By Cameron Davis
We’ve all made remarkable progress in the first five years of the Great Lakes Restoration Initiative (GLRI), much of it visible. (see Opinion)
But behind every official success there are many other successes. Here a few of the unofficial successes that aren’t required for reporting, but are just as important:
- The Initiative isn’t just about restoration. It’s about protection. Though the agencies don’t plan on removing “restoration” from the Initiative’s name, they understand we have to protect what’s left. Otherwise we’ll be spending much more to restore those things, too. For example, the Initiative has funded work to protect a small population of native coaster brook trout on Isle Royale for its own sake and so that it can be used to restore other populations around Lake Superior. “Thanks to GLRI funding, we are gaining critical information to help restoration efforts,” says Phyllis Green, superintendent at Isle Royale National Park, punctuating the notion that restoration and protection go hand in hand.
- The Initiative continues to support overburdened and disproportionately impacted communities. For example, in its recent Requests for Applications under the Initiative, we provide extra points for applications that help advance environmental justice, as recommended by the agencies’ Great Lakes Advisory Board. This also helps EPA make good on its commitments under Plan EJ 2014. Check out the most recently-released Requests for Application (RFA). This means projects like the recently-completed Marquette Park Lagoon Stormwater project in Gary, Indiana, will help this important community. This means the agencies will keep cleaning up Areas of Concern, located largely around post-industrialized communities. This means we’ll keep reducing contaminant levels in fish, on which people depend for a food.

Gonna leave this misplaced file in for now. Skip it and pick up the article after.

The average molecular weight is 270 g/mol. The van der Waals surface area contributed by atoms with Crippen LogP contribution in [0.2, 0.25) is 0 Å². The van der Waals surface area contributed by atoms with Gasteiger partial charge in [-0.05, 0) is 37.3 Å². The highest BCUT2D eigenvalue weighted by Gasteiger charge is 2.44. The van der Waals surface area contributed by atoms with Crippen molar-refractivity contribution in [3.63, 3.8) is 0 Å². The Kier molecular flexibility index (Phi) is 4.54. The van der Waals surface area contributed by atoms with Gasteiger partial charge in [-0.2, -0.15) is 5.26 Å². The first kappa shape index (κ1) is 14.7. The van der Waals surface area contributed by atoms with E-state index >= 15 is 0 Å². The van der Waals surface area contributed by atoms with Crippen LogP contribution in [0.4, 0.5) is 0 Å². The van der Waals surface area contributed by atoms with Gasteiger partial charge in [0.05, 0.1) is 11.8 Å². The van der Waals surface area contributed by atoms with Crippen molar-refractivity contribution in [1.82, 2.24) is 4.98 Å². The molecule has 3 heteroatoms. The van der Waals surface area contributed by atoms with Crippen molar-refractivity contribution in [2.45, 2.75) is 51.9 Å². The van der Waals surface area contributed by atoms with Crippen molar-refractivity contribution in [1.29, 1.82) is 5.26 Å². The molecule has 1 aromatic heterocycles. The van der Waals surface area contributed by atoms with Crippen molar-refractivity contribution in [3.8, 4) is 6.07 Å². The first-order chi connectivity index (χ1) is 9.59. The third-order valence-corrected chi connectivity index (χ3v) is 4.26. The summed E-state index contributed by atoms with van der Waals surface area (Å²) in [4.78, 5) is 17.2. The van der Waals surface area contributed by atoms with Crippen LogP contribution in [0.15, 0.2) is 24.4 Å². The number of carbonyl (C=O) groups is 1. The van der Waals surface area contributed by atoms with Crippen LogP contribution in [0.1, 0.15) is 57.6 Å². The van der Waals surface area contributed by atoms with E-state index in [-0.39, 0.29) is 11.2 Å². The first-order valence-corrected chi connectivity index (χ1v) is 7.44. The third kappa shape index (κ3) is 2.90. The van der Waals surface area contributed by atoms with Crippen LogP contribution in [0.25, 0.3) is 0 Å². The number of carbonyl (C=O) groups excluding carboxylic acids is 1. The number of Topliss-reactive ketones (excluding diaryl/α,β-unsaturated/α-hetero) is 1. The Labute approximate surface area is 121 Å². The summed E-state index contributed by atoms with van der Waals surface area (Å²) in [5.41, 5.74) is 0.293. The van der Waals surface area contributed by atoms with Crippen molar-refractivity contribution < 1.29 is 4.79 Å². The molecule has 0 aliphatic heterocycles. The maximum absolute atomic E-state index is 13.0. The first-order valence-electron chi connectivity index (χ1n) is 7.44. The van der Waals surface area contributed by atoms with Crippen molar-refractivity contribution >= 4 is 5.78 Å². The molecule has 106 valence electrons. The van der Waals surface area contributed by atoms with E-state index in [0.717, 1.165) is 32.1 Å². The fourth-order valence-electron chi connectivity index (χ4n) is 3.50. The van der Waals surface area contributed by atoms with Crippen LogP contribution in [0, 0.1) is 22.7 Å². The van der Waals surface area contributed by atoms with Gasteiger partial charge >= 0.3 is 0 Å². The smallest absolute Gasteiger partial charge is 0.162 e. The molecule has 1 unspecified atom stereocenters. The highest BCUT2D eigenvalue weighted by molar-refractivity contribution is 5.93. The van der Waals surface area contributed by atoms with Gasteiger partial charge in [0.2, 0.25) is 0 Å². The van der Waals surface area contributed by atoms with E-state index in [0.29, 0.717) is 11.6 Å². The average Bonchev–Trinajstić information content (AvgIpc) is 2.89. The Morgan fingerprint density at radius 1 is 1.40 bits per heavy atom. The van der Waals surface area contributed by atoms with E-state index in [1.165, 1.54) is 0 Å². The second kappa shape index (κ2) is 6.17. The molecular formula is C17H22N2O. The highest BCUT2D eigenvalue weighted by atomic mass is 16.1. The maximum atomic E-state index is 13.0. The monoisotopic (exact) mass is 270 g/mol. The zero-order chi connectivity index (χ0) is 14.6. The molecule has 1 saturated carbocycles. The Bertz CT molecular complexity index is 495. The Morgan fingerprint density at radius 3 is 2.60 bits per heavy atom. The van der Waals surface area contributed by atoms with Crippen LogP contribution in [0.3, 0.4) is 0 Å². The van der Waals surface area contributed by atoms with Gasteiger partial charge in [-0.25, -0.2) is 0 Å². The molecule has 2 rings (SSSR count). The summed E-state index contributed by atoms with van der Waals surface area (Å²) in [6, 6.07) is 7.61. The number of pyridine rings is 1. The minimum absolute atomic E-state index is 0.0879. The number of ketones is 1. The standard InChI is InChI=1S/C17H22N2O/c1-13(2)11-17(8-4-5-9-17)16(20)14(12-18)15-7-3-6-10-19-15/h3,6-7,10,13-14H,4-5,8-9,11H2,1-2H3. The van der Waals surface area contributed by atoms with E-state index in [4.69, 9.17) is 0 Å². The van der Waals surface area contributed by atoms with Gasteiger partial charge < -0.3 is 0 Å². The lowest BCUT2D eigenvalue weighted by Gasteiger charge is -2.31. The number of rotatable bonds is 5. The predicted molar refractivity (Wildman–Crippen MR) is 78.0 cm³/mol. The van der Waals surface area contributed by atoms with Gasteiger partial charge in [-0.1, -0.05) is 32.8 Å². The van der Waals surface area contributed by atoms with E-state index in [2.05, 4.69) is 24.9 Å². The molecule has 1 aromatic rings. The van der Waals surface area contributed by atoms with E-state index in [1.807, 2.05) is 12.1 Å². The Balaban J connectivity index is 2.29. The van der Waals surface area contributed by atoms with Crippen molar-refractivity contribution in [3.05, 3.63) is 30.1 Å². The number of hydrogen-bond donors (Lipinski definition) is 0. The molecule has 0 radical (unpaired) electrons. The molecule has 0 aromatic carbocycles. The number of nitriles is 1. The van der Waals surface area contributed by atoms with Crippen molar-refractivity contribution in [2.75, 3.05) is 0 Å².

- The Initiative is spending what comes in. This is one indicator that the demand for Initiative support remains high for attacking the most complex, long-standing threats to ecological health. In August, the Government Accountability Office published an examination of the Initiative and confirmed that in fiscal years 2010 through 2014, $1.68 billion of federal funds were made available and as of January 2015, we had allocated nearly all of the $1.68 billion.
- As important, the Great Lakes community is cooperating in unparalleled ways. Chaired by our Administrator Gina McCarthy, the Great Lakes Interagency Task Force of 11 federal departments works with states, tribes, municipalities, environmental groups, business, academia and just about any other interest that helps to restore the Lakes.
Though there’s still so much more progress needed—a century of abuse doesn’t disappear in five years—there’s little doubt that the first five years of the Initiative have made historic progress.